Training intensifiers are an important part of your training arsenal. Why? There are so many different ways to approach the training side of what we do, that it can become very difficult at times to decide upon which method will be best for you.
Depending upon your current goals and what you ultimately want to achieve, certain decisions will have to be made with regards to how you want your training sessions to go and how these intensifiers can push your limits.
No matter what your focus is, intensifiers will always be your only limiting factor and finding true intensity has become a difficult task for so many. Until you actually witness it in person, you can’t truly grasp what it is. It doesn’t always mean lifting as heavy as you can or going to failure on every single set, or training faster than everyone else.
It’s a mindset that prevails and takes you to limits you’ve never gone to before. A great way to establish this is to utilize training intensifiers within your workouts. Whether it’s drop sets, top sets, supersets or anything else of the sort, these are fantastic tools you can include for improving your workouts.
To ensure you make the most of this approach, here are three great ways to include intensifiers within every workout you complete.
Situation #1: Intensifiers As a Finisher
Most likely, you follow a version of the progressive overloading style of training whereby you gradually build up to a maximum weight for each exercise that you do. This is pretty much a standard way to train that typically builds the foundation for which everything else you throw in rests upon.
When you’re pushing max weight, the focus is on building strength while maintaining perfect or near perfect form. While working in that six to eight rep range, you may find that perhaps you don’t get the pump that you were looking for despite the fact that you did get the job done and new muscle tissue will grow from your efforts.
In cases such as these, that’s when you would throw in an intensifier to finish off your work in that exercise. You could do it as an extension of that top set or as an additional set thereafter. Either way, it’s a great way to force more blood into the target area. How about trying this the next time you’re in the gym?
Situation #2: As a Primer
Sometimes our joints just don’t want to accommodate what we are asking of them and stiffness becomes an issue prior to a lift. When training at full capacity, safety should always be a focus and a muscle that is warmed up properly is a more viable muscle and better capable of handling the loads and stress that you’ll be placing upon it.
For this reason, if you find that you’re taking a long time to get to the point where you’re ready for a top set, then start throwing in intensifiers to prime the muscle for greater work. Supersets and drop sets seem to be a great way to flush blood into the target muscle helping you get a good pump going so that the area is warmed up and ready to work.
You don’t have to go all out with this as far as weight goes, you just have to focus on driving as much blood into the area as you can with quick sets, shorter rest times and lots of pumping reps. Stay focused, keep the movements flowing and you’ll be sure to hit your goals and get the results you strive for with your workouts.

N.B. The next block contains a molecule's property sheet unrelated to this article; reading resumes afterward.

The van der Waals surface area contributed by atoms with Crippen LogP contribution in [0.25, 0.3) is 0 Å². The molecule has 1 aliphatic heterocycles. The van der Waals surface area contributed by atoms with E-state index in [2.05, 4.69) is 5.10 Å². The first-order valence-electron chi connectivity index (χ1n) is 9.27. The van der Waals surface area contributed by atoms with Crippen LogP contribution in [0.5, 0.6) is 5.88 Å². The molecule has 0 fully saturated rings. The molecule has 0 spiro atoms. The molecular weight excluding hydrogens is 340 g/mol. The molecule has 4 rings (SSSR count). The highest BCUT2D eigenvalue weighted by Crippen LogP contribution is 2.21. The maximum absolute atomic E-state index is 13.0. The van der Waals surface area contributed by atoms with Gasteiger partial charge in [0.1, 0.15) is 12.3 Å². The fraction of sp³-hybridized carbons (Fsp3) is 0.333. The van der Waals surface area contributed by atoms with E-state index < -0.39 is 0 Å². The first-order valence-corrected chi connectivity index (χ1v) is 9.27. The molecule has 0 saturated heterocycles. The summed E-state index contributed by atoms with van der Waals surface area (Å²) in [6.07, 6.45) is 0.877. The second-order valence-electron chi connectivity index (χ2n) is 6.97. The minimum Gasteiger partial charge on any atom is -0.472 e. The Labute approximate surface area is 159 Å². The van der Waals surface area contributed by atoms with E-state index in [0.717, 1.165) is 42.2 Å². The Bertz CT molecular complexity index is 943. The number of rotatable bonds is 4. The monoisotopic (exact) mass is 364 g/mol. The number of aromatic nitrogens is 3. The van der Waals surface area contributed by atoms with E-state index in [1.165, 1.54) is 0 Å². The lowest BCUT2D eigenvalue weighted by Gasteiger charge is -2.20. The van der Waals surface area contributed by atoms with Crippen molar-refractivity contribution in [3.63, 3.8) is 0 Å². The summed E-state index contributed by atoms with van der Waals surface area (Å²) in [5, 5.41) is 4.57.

Situation #3: As an Alternative
Finally, you may find that within your program, you don’t have a focus on volume training so much but rather the goal is to see quantifiable gains in strength from week to week. The objective is to always beat the logbook, move more weight than the week before, get one more rep in your top set or increase time under tension in some capacity. This is another use of your intensifiers at work.
You will find that you have a ceiling for your strength and that it’s near impossible to lift one more ounce for whatever rep range you have set for yourself. When you get to that point, it’s never a bad idea to back things off (some will call it a de-load) and switch up your style of training. You don’t necessarily go easier, you just incorporate intensity a different way and that’s with the use of those intensifying techniques.
You’ll be giving yourself a new training stimulus to grow from all while giving your joints a much needed rest from the heavy pounding you’ve been giving them. Try this every six to eight weeks or when your body tells you it’s time to back things off, and you’ll be pleasantly surprised with the results both short and long term.
Training intensifiers have always been imbedded in our way of training. The goal is never to look for the easier way of doing things when trying to build muscle, but the exact opposite of that. Finding ways to make everything you do harder is the key to building massive amounts of muscle and including intensifiers such as those mentioned above will do just that.
Take the time to figure out where they fit your program best, include them as an instinctive change to what you’re doing, use them every single session or wait for that time when strength can’t be the priority for the time being. Regardless of how you end up using them, they work and it’s just one more way you have for gaining new muscle.
How do you normally use intensifiers in your workout programs? We’d love to have you share with us how you use these to enhance your workouts in order to set and achieve your goals in the gym. Better yet, come to the gym and share your stories with us!
Author: Dana Bushell
Gym Star Team Member